The use of the opium plant itself Papaver somniferum has a long human history and probably predates history. It is widely believed that cultivation of these opium poppies was used for ritual purposes and dates back to at least the Neolithic New Stone Age. Further, the writings of Pedanius Dioscorides 40—90 AD , a Greek botanist, pharmacologist and physician, who authored a five-volume encyclopedia about herbal medicine and related medicinal substances, mentioned opium plant. In the late 18th century, when the East India Company gained a direct interest in the opium trade, another opiate recipe called laudanum became very popular among physicians and their patients.
August Bier, a surgeon, and his assistant Hiselbrandt, made history using intrathecal cocaine on each other, at the Royal Chirurgical Clinic in Kiel in They used 5 mg of intrathecal cocaine and complete loss from legs sensations lasted almost 45 minutes. In the United States the first surgeons to utilize spinal anesthesia were Tait and Cuglieri in San Francisco on , which performed an osteotomy of tibia under regional anesthesia. The Romanian surgeon Racoviceanu-Pitesti, who reported his experience using a mixture of cocaine and morphine in Paris in , made the first publication concerning the use of opioids in spinal anesthesia .
The field was plagued with problems that were overcome in the s when spinal opioid receptors were discovered, and it was proven that direct application of morphine into the spine produced analgesia .
This became a tangible reality when Wang et al. The latter authors reported achieving pain relief for between 6 and 24 hours in 10 patients and suggested that there was a direct spinal effect on the specific receptors in the gelatinous substance of the posterior horn of the spinal cord.
Therefore, more than a century passed until it became routine to use opioids via the spinal cord for intra and postoperative analgesia and in labor, as well as for chronic pain, in particular that associated with cancer. It is striking that in the first 50 years of the history of spinal anesthesia the main role was played by the surgeons themselves, and then over time they became less involved, the field now being exclusively the domain of anesthesiologists [7,8]. The physicochemical properties of neuraxial opioids determine their onset time, duration of action, and potency.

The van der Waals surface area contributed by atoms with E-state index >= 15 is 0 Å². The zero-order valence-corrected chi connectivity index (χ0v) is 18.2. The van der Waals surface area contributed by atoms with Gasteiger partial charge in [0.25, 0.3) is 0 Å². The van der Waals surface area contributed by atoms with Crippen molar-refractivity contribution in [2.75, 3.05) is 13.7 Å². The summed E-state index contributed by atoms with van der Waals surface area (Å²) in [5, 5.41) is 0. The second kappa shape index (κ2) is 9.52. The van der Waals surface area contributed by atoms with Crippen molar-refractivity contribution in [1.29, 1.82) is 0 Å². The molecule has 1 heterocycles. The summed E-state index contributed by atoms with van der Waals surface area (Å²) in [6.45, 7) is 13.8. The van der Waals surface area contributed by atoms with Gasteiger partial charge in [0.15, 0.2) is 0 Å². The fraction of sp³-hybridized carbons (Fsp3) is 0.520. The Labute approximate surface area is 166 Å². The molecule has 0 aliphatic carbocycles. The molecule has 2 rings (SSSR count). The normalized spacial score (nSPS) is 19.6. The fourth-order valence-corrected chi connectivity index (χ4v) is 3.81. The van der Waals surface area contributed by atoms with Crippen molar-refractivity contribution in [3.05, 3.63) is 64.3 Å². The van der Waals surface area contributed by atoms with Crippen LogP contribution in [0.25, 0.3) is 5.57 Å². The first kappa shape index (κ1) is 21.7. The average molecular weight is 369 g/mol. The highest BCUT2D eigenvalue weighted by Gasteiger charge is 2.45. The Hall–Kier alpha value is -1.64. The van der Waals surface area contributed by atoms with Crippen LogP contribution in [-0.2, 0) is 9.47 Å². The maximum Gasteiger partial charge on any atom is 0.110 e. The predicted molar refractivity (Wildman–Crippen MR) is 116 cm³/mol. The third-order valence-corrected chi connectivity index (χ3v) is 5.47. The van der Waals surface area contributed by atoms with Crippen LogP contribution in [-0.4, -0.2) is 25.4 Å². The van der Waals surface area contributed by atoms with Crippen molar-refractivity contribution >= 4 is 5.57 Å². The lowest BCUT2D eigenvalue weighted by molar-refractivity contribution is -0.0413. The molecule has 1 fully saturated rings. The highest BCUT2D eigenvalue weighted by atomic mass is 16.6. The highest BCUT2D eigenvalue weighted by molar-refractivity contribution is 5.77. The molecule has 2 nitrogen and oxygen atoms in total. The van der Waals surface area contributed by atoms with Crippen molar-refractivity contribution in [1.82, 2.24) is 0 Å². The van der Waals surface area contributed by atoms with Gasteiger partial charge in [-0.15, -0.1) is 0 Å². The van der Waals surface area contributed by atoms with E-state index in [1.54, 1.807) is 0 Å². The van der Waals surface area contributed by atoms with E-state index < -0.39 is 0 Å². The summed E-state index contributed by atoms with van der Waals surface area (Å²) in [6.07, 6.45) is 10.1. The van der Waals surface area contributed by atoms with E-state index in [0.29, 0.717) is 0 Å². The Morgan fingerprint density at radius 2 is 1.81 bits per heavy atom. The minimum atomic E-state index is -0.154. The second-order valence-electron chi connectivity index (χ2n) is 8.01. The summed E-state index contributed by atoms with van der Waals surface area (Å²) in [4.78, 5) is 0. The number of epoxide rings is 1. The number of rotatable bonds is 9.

Epidural Opioids for Postoperative Pain — Johns Hopkins University
High lipid solubility and low pKa results in a highly potent opioid with a rapid onset of effect, but limited duration of action, whereas decreasing lipophilicity increases the duration of action. Lipid soluble opioids also resemble local anesthetics in terms of their pKa, molecular weight, and partition coefficients that may explain some of the analgesic effects of CSF opioids.
At physiological pH 7. However, it is the hydroxyl groups on the morphine molecule that are responsible for its greater water solubility compared with other opioids. Increased water solubility is responsible for slow onset of effect and long duration of action.
Epidural Morphine for Postoperative Analgesia After Total Knee Arthroplasty
Potency of spinal opioids increases with increasing hydrophobicity . The pharmacokinetics of intrathecal opioids is complex, follows a multi-compartmental model, and is determined by the opioid physicochemical properties and the CSF dynamics. In the systemic circulation, the calculation of pharmacokinetic data such as volume of distribution assumes adequate mixing and equilibration of drug across all compartments. However, the CSF is a poorly mixed compartment with established cephalic-caudal gradients for opioids after administered into the lumbar CSF.
The clinical characteristics of each opioid will be the consequence of the sum of all these types of distribution as they define its bioavailability and its spinal effect. Cephalic movement of opioids injected into the CSF is the result of Bulk flow of drug in a caudal-cephalic direction, fluctuating pressure changes within the thorax as a result of respiration, facilitating cephalic flow of CSF, expansion on systole and relaxation on diastole of the brain, occurring as a result of the cardiac cycle.